In March 2001, journalist Mathew Samuel set the cat among the pigeons by releasing video clips of what would later be known as Operation West End. A sting operation, it highlighted the corruption in the defence procurement procedure. The A.B. Vajpayee government was shaken, and heads rolled in the wake of the scandal. Prominent ones were those of defence minister George Fernandes, Samata Party chief Jaya Jaitley and BJP president Bangaru Laxman.
The Trinamool Congress was part of the ruling National Democratic Alliance. Railway minister Mamata Banerjee and colleague Ajit Kumar Panja quit the government over the scandal. Samuel would face the full force of the government's wrath.
Fifteen years later, some of the characters have appeared again in a political potboiler. Panja and Laxman are no more. Vajpayee and Fernandez are ill and out of public life. Jaitley is not as active in politics. And, Samuel baited a trap for Trinamool leaders ahead of the recent West Bengal assembly polls.
Samuel's investigative portal, naradanews.com, ran a sting operation, in which 12 senior Trinamool Congress leaders were seen accepting bribes for swinging a deal for a fake company. Panchayat and Rural Development Minister Subrata Mukherjee and Kolkata Mayor Sovan Chatterjee were among those stung. An angry Mamata promised to come back to power and prove that her government was being targeted.
The Calcutta High Court set up a provisional inquiry committee to probe the authenticity of the video files. Meanwhile, Mamata came back to power and set up a probe committee headed by Kolkata Police Commissioner Rajiv Kumar. Sovan Chatterjee's wife, Ratna, lodged a complaint with the Kolkata Police alleging that her husband was defamed as part of a criminal conspiracy.
Interestingly, the Kolkata Police first took up Ratna's complaint and summoned Samuel. He did not respond to it initially, and later said, “I am consulting my legal cell on this.” Last heard, Samuel's cell phone is off air and he is untraceable.
On June 27, Samuel sent a written statement to the Kolkata Police, questioning the legality of them probing an issue that was being heard by the High Court. Vishal Garg, joint commissioner of police (crime), said that the police, too, were seeking legal advice on the issue.
There were interesting developments at the High Court, too. The division bench headed by Chief Justice Manjula Chellur said the forensic test of video files in a Hyderabad laboratory was “inconclusive”. The court sent the samples to a Chandigarh lab for a second opinion. The court then said that its decision was binding on all investigators, and that those who disagree “could move a higher court against our order”.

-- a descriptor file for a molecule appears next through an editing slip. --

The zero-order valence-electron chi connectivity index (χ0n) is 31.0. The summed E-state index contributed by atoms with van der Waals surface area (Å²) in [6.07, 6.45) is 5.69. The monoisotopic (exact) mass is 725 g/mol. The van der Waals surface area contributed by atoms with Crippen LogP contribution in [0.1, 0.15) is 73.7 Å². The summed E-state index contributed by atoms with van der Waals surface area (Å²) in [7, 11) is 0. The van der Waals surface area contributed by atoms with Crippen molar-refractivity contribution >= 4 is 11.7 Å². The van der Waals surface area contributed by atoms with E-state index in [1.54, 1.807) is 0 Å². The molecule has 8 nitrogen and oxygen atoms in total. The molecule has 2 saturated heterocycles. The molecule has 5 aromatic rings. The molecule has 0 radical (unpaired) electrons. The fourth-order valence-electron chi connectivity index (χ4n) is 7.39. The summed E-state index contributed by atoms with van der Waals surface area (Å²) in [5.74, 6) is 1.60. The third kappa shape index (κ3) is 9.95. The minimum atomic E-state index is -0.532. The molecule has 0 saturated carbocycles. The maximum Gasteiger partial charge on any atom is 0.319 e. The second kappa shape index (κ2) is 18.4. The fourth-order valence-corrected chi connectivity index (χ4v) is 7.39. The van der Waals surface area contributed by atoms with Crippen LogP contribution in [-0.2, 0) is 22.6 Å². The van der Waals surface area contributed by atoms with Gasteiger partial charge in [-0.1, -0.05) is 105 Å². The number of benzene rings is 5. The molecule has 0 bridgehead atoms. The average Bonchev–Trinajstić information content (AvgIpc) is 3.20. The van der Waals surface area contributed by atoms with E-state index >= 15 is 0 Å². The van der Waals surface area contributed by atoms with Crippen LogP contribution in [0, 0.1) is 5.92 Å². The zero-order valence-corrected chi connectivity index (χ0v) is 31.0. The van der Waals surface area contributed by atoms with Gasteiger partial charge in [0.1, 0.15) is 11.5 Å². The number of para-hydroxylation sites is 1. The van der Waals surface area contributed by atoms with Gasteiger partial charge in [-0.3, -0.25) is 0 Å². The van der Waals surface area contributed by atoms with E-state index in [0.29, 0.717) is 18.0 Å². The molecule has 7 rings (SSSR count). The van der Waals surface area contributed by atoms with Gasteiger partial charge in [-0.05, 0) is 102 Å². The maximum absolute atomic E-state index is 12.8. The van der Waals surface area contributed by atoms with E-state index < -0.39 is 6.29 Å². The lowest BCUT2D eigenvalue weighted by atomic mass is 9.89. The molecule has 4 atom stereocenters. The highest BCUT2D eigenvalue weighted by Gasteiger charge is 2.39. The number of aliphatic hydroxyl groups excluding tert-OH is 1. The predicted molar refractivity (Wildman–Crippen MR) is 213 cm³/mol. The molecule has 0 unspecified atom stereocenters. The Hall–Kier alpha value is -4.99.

Lawyer Arunava Ghosh said, “At this juncture, any move by the state government is the same as challenging the High Court. Government must refrain from doing so.” A lawyer from the High Court said the state's inquiry might be a ploy to prevent the court from ordering a CBI inquiry.
The opposition is up in arms, calling the state inquiry commission “extra judicial”. “The matter is being heard in High Court, on what kind of investigation it requires,” said opposition leader Abdul Mannan. “The court has also been looking into the authenticity of the tapes. So, why has chief minister ordered an inquiry? And, why has it begun by summoning the editor-in-chief of the portal?”
Rahul Sinha, BJP national secretary, told THE WEEK, “Mamata Banerjee is trying to destroy the evidence of Narada tape, like she tried to do with the Saradha investigation. Interestingly, in both the cases she engaged same police officer, Rajiv Kumar. She would do better not to play with fire. It could be catastrophic for her.”
Education Minister Partha Chatterjee, who is Trinamool Congress secretary general, told THE WEEK that the inquiry was in keeping with what the party has promised when the scandal broke.
A senior Trinamool leader said that party had been probing the role of leaders from rival parties in the Narada scandal. The inquiry was called off after the Kolkata Police probe was ordered, he said. Leaders in the gunsights allegedly included Ahmed Patel, political secretary to Congress president Sonia Gandhi; BJP national secretary Sidharth Nath Singh and CPI(M) general secretary Sitaram Yechury.
Sinha said Mamata was trying to save the accused. “The chief minister had said that she would not have given tickets to the accused had she been aware of the sting operation,” Sinha said. “The accused party leaders accepted they had taken money as donation. So, there should not be any ambiguity over the issue of transaction. Now it has to be proved whether it was bribe or donation. Why is the chief minister afraid of a transparent investigation being carried out by the court?”
Meanwhile, the police are focusing on Samuel. Sources in Kolkata Police said a team was planning to travel to Delhi to apprehend and interrogate him. As this article goes to print, Samuel has not sought anticipatory bail in any court in Kolkata. His office, too, is silent about his plans.
Police sources said that Samuel would have to reveal how he got access to ministers and the source of the money he had given to them. Interestingly, this line of questioning was what was employed in the Operation West End case, too.